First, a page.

Saying it with flowers, freedom-of-speech advocates have delivered a floral thank you to Google at its headquarters in Beijing.
They are delighted the world’s leading Internet search provider has threatened to quit China, the biggest Internet market on the planet.
The company blames censorship and China-based cyber attacks on the e-mail accounts of human rights activists.
While the Chinese government has not been blamed directly by Google, Amnesty International is concerned.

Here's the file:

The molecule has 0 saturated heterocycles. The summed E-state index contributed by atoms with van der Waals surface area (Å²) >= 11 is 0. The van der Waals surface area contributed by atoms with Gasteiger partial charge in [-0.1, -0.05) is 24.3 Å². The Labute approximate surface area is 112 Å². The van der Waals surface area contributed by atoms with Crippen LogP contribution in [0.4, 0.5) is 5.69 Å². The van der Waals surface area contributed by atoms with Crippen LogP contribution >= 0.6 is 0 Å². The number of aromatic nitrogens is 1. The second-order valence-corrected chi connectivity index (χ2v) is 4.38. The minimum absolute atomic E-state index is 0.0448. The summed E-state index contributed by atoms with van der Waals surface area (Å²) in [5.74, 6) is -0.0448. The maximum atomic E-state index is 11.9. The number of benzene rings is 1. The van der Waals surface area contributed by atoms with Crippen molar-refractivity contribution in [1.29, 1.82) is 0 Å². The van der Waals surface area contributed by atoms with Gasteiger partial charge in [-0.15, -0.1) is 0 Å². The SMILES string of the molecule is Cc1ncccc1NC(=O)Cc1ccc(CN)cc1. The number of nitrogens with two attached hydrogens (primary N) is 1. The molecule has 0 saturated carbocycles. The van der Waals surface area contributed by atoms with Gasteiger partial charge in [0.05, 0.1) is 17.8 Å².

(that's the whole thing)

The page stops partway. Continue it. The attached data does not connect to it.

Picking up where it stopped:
“The report about the hacking and trying to get into e-mail accounts of human rights defenders is very worrying,” said Roseann Rife, Deputy Director of Amnesty’s Asia-Pacific Programme.
“We have noted, over the years, a number of attacks on Non-Governmental Organisations both inside China and outside China.”
China has more than 350 million web surfers. But its Internet market has been a thorny one, with companies having to adhere to strict self-censorship rules dictated by Beijing.
It is estimated that Google only earns a fraction of its revenue from the Chinese market so shutting up shop there would not be a major blow.
Google threatens to quit China over censorship